The Good Times or the Bad…?
Posted by Grach
The Drink Aware Campaign – Your Ideas and Concepts
Public service announcements are always a struggle to promote to the viewer’s eye. Especially in advertising non-profit organisations push to try and come up with interesting and fun ways of interacting with people but still aiming to inform people of their messages.
One campaign in particular I focused on was the drink aware campaign created by Ogilvy called “why let the good times go bad?”. The campaign is focused on 18-24 year olds who enjoy drinking but to the extend of a wasteful night stuck with one’s head in a toilet. Drink aware, have created a mobile app (which is available to download now) called Good Times app which “helps you and your mates plan your night, keep the good times good while you’re out and get you all home safely in a cab!” The app is a helpful tool with tips and advice for your big night out.
As a 20-year-old student living with other students who enjoy a night out I feel this app has many interesting and useful tips for students to follow, for example The app itself has a GPS tracking system where you can locate your mates on a night out if you lose them in the crowds and being able to order a taxi for the end of the night is again another useful function to use especially if you have no idea where you are and need some assistance.
However from a personal youth perspective the app has more flaws then benefits. Starting from the main focus of this campaign the target audience is 18-24 year old people, focusing in on university students and people who socialise on a regular basis. This demographic is harder to appeal to due to the high amount of drinking and socials that happen surround this generation, student nights and cheap drinks are a big appeal to young people who earn less income than an older demographic. The campaign could work better if they focus on an older generation, for example a 25-35 target audience who may be worried about their intake of alcohol units.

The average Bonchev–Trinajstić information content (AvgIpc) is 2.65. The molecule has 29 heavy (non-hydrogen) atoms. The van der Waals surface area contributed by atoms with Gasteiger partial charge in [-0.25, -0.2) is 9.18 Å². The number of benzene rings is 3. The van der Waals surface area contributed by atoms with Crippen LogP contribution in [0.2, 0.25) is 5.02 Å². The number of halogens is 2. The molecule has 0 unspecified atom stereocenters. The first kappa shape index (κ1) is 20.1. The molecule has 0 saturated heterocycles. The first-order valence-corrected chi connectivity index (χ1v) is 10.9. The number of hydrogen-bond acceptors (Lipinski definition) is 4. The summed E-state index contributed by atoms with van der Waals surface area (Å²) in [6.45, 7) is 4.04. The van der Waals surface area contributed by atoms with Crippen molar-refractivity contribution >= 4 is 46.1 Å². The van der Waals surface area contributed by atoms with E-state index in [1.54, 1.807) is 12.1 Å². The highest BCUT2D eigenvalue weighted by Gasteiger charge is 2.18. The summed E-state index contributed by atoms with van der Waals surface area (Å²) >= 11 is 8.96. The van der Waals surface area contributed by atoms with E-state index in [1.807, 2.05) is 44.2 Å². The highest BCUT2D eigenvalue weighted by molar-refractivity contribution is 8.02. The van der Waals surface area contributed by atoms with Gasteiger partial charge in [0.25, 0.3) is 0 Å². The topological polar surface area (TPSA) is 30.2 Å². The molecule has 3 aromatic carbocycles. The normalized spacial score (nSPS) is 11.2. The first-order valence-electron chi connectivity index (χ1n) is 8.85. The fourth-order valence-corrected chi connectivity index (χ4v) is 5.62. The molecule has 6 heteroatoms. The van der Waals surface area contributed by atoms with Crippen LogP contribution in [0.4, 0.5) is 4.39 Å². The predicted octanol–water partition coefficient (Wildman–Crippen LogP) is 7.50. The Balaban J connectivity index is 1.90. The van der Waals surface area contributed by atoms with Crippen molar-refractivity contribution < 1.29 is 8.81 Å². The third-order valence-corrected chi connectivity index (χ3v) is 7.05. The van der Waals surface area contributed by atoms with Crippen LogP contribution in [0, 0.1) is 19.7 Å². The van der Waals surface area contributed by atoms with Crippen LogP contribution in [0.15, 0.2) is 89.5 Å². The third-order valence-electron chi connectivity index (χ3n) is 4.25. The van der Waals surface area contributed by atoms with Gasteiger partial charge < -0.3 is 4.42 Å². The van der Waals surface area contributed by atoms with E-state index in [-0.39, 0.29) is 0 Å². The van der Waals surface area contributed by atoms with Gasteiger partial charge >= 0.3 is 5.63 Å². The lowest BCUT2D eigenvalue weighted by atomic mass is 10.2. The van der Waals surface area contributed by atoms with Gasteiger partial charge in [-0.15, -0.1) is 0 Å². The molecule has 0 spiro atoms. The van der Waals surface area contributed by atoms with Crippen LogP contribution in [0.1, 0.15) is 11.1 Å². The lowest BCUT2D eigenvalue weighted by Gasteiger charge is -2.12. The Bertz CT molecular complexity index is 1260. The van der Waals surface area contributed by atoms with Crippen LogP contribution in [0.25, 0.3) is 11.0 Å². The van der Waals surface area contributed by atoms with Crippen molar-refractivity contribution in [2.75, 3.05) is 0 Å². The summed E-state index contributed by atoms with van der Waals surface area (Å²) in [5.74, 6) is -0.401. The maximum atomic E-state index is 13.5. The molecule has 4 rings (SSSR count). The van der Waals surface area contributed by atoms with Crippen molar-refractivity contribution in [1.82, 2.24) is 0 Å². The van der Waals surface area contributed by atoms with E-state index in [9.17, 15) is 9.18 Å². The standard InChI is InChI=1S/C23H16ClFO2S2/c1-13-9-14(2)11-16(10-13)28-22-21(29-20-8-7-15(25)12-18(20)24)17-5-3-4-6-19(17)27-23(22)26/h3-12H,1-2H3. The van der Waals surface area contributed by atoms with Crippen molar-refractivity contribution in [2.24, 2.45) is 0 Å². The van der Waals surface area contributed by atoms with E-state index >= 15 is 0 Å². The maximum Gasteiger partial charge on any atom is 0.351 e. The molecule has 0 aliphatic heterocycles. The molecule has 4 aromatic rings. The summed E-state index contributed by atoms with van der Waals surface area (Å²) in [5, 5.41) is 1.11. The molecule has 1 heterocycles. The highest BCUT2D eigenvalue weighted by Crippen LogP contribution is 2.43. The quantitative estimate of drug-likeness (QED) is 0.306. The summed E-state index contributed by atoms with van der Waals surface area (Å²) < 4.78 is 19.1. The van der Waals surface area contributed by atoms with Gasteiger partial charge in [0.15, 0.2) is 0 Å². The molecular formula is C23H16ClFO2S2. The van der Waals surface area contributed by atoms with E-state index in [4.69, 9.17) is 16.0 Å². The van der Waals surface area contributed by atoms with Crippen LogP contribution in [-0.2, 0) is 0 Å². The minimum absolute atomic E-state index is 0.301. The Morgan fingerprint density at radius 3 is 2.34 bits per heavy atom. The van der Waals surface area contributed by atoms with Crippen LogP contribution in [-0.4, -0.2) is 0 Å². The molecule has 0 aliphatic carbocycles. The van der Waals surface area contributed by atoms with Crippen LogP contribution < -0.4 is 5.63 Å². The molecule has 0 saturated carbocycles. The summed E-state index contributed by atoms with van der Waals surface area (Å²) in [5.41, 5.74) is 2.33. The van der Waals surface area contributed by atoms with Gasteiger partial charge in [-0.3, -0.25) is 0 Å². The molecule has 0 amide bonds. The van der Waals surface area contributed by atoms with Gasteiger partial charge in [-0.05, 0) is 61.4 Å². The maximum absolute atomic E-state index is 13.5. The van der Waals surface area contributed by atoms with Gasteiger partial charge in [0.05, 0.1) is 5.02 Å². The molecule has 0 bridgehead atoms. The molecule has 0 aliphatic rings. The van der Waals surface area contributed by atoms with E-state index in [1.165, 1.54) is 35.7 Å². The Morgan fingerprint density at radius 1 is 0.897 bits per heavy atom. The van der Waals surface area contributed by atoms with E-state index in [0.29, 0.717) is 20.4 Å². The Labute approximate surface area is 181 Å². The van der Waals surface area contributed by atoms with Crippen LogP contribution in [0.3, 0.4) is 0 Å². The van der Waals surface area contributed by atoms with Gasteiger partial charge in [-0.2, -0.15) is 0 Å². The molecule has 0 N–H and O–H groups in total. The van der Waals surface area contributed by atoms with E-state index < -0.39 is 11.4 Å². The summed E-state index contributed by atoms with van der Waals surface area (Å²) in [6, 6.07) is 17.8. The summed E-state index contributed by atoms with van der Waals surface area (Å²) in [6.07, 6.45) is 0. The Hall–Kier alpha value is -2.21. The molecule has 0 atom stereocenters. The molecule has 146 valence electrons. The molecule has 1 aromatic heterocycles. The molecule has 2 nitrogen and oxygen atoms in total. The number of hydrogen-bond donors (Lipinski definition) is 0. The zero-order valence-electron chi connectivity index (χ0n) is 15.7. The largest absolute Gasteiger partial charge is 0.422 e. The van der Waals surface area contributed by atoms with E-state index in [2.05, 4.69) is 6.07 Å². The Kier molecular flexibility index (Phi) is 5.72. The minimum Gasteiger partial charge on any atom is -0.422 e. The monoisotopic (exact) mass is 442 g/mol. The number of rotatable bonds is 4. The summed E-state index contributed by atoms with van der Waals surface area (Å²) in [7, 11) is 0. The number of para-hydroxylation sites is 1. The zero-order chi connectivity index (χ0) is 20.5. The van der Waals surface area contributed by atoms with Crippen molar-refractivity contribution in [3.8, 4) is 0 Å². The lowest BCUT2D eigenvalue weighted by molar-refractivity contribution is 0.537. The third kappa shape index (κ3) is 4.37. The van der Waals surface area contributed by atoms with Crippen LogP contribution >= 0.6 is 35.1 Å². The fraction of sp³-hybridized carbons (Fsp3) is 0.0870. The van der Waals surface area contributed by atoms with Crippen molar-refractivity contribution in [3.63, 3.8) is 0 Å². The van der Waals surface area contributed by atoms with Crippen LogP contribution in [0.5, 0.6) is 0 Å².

Focusing on the app’s function of recording, how much the user drinks on a night out, requires the user to type in their drinks selection every time they buy one. On a night out generally students and young people are enjoying their night, drinking and dancing in clubs and bars with their friends and tend less to remember to upload their drinking habits onto their phones and more incline to drink. On top of the fact by the morning most people don’t remember the events of the night let alone the drinks they drank.
Another function of the app is its handy tips and advice that it gives throughout your night or event, but again generally people aren’t
focusing on their phones but the cute girl in the corner or the gorgeous man at the bar. The focus of this audience is the morning after and the effects the handover, this is where the advice is needed and sort after. The app needs to appeal to the demographic but at the right times when the audience are more likely to be using their phones.
Unfortunately the app’s advertisement is less appealing with a Facebook page, which tells the reader to download the app but little information about the app and the campaign and little interaction from users, which only 60 people talking about the campaign and only 505 people “like”ing the page. The page needs a new way of connection with their target audience, for example using more appealing images like the posters advertising and trying to connect with other users who like the page by asking more direct questions.
The campaign itself has a strong advertising sector, focusing on the posters and the reflecting images of what a good night could be or what a bad night is, has been cleverly illustrated through the art direction. The posters need to appeal to the audience and I feel they do this but need to be seen on a wider scale. The aim of the campaign is a good target to focus on, with the contrast of a good night compared to a bad night but unfortunately the campaign idea is less focused on its target audience.